George C. Wilson's review of "Korea: The Unknown War" {Style, Nov. 11} is a balanced and thoughtful discussion.

As a Korean War veteran, I believe Mr. Wilson's comparison of the invasion of Kuwait and the war in Korea deserves further comment. Kim Il Sung and Saddam Hussein were cut from the same totalitarian cloth, and both believed that the world would tolerate their invasion of a neighbor. On the battlefields of Korea were sown the seeds of freedom that ended communism as a world force. We now face another challenge in the Middle East.

We now have more troops in the Persian Gulf than we had at any given point in the Korean War. This armed force may have to fight, but it would appear that our show of force will ensure peace, and the sacrifices made in Korea would not have been made in vain.

Mr. Wilson suggests the film about the Korea War will cause controversy. Let us welcome any discussion in the hopes that it leads to a universal peace.

BLAINE P. FRIEDLANDER Falls Church I do not understand the widely perceived notion that U.S. forces in Saudi Arabia have to go into combat within a few months for their mission to be considered successful. They have already been successful in stopping Iraqi aggression and will continue to contain Iraq as long as we keep them there.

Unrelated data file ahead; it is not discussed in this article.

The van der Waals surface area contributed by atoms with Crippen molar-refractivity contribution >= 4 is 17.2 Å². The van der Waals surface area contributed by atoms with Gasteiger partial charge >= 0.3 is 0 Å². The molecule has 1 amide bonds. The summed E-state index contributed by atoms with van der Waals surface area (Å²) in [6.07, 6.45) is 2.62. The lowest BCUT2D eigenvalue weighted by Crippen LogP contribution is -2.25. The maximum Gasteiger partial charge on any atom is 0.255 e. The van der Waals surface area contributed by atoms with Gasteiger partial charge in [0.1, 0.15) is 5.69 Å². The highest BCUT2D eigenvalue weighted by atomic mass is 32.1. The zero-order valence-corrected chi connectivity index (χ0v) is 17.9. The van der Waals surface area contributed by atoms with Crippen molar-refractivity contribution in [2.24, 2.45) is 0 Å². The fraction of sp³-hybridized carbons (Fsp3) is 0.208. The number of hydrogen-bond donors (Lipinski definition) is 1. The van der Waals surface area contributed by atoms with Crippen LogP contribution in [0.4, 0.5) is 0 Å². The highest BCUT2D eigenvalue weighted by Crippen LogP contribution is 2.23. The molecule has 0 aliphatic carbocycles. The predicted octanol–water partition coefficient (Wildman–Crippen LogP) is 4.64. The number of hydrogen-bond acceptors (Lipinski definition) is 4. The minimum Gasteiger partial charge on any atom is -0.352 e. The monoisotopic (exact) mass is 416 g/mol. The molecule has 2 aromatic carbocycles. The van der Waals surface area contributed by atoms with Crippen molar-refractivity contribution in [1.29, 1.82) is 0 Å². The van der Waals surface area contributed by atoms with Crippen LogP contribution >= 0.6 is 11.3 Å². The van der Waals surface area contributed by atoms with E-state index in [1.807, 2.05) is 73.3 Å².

Contrary to the idea that America is too impatient to put up with a long confrontation, the country has shown itself to be willing to have soldiers stationed abroad for long periods. In fact, American soldiers have been stationed in Europe and South Korea facing hostile opponents for about 50 years and 40 years respectively, and our patience has brought peace in both cases.

We cannot foresee how the Middle East nations will work out their hostilities with each other, but our military presence may give them a chance to work out peaceful solutions in the long run -- they will not initiate hostilities with each other for fear we will take the other side. SCOTT A. MILLS Bethesda